• Once the open offer is consummated, depending on the response, Adani will have around 89% stake in Ambuja and 81% stake in ACC, giving them virtual control over both the companies. Under SEBI guidelines, promoters cannot hold above 75% in a company.
  • Hence, Adani will have to exercise one of the choices. It can announce a plan to delist both the companies by reducing the public holding to below 10%. Alternatively, it can take the promoter stake below 75% in a phased manner as per SEBI guidelines.
Is the deal too pricey?

The one question that does arise in this case is whether Adani has paid a steep price to gain full control of Ambuja and ACC? That too, at a time when the world’s largest cement company, Holcim, has been exiting its cement franchises in emerging markets like Brazil and India. Let us look at some of the numbers.

Let us first put things in perspective. The Adani Ambuja deal has been struck at $163 (EV per tonne). However, the same Holcim had paid $206 (EV per tonne) when it had acquired a stake in Gujarat Ambuja back in the year 2006. However, if you compare with other deals, then this deal does look pricey. Check out this table for reference.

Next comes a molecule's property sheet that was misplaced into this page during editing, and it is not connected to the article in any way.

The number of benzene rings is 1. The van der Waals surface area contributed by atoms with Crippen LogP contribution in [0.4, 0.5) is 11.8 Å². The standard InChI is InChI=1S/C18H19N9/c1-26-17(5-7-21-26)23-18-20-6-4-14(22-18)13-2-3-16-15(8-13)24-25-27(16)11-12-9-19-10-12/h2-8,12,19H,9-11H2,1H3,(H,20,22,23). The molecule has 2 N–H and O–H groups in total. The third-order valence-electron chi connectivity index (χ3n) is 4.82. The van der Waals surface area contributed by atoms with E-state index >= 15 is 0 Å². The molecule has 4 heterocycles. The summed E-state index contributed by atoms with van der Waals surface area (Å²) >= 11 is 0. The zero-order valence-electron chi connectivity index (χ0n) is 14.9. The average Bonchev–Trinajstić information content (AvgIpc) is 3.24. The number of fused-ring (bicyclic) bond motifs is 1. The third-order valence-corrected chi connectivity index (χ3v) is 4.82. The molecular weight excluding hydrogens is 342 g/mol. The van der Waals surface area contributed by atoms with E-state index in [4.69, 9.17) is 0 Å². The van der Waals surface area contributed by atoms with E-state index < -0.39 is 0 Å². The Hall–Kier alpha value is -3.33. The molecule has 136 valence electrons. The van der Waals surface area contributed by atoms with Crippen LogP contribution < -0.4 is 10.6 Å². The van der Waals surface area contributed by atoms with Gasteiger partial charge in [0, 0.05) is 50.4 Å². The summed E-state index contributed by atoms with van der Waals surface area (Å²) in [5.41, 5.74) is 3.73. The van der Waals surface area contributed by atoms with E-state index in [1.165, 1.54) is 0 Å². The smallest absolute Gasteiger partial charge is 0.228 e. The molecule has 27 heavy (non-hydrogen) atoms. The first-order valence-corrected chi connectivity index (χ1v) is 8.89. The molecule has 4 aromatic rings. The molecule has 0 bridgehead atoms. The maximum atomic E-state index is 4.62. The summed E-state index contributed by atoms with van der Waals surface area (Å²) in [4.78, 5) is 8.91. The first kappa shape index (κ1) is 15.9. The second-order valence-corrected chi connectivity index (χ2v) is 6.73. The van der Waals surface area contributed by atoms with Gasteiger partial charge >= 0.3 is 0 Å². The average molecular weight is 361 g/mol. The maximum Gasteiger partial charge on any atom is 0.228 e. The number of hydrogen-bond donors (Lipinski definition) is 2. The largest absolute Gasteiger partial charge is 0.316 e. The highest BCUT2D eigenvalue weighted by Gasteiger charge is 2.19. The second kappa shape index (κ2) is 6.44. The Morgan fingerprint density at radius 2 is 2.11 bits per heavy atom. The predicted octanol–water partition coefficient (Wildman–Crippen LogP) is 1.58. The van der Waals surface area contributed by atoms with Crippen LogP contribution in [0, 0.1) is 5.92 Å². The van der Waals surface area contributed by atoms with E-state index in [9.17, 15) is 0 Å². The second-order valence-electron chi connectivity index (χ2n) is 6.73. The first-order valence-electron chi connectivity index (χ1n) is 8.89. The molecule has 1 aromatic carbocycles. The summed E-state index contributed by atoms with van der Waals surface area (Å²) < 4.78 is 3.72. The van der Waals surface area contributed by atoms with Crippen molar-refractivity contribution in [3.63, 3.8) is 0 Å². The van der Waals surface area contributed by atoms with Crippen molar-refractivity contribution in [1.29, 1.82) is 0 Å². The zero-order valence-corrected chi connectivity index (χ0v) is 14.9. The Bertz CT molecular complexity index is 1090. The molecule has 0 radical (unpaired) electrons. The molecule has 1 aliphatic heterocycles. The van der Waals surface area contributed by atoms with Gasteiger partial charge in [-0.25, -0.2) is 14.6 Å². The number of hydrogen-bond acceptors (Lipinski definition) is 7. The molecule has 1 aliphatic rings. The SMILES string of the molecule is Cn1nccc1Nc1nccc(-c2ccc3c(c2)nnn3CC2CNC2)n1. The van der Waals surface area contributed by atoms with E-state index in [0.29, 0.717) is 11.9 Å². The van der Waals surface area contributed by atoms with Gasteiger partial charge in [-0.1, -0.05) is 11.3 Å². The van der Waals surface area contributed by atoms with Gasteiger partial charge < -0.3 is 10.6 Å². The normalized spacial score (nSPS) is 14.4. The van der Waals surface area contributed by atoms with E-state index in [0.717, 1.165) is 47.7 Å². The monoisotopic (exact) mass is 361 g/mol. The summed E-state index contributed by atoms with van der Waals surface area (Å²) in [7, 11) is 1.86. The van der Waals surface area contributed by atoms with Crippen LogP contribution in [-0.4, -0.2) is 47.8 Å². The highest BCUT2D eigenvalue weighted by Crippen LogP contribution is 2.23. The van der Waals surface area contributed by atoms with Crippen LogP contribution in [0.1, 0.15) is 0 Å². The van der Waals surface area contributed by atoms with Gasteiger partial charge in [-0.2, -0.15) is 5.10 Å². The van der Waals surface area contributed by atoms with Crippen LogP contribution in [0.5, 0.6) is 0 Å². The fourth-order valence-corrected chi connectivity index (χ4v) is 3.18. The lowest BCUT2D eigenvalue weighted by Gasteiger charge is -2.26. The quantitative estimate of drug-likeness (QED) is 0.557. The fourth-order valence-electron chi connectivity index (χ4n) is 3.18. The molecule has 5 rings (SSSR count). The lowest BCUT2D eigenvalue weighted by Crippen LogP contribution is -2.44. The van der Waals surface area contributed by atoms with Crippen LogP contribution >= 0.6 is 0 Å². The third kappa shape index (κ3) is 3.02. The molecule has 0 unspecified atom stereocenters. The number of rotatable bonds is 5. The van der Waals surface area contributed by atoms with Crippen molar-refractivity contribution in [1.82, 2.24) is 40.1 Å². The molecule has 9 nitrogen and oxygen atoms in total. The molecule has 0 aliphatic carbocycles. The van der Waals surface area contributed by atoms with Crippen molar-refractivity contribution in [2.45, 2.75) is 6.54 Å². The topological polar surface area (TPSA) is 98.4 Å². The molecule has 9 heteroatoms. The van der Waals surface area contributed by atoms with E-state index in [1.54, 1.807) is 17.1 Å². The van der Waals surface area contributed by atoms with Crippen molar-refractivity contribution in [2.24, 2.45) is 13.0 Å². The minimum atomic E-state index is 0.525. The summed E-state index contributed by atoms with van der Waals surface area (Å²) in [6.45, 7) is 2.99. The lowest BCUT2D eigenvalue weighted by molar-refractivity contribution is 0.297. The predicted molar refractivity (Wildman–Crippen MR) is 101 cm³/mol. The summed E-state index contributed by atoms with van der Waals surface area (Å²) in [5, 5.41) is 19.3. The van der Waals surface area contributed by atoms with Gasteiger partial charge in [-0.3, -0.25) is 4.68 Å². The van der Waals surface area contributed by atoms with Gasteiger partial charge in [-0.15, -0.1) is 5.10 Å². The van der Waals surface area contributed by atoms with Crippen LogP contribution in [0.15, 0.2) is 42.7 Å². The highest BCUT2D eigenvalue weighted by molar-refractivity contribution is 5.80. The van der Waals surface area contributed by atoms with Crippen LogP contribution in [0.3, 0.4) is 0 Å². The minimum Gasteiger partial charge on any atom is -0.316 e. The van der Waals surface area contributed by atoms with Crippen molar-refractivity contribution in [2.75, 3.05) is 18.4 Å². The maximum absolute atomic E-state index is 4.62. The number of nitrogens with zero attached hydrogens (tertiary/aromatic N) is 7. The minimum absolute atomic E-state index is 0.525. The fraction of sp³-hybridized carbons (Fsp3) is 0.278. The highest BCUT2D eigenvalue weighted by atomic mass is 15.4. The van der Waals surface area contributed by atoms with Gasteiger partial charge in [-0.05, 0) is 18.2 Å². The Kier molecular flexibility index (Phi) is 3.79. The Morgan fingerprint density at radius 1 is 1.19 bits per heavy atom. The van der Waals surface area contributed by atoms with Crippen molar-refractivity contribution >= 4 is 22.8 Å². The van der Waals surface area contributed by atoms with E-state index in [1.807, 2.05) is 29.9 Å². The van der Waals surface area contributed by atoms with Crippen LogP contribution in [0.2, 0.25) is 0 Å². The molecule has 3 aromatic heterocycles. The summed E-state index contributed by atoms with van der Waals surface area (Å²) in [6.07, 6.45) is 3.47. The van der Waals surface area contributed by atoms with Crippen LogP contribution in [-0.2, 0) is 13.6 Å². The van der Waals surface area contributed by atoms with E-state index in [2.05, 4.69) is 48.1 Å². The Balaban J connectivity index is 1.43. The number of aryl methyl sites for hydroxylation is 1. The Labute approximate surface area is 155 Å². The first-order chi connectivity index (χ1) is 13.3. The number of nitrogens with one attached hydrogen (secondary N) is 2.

Year Buyer Seller Capacity EV per tonne
2022 Adani Group Ambuja / ACC 70.00 MTPA $163
2018 Ultratech Binani Cement 6.30 MTPA $150
2016 Nuvoco Vistas Lafarge India 11.00 MTPA $130
2016 Birla Corp Reliance Cement 5.60 MTPA $130

Some of the other deals were either distress sales or they were intra-group deals, which we are not considering. If you look at the above table, then Adani deal for Ambuja and ACC is surely pricier than the other similar deals, but if you consider the massive capacity they get at one shot and the inflation adjustment, then the price may not be really too steep.

However, there are concerns over the EBITDA / tonne that these two cement companies generate. While Shree Cements still has the best EBITDA/tonne, followed by Ultratech, ACC has traditionally had very low EBITDA/tonne. With ACC and Ambuja combined, the weighted average EBITDA/tonne would be around $1,100/tonne, which would be much lower than Shree Cements or Ultratech. How this is scaled up remains the challenge.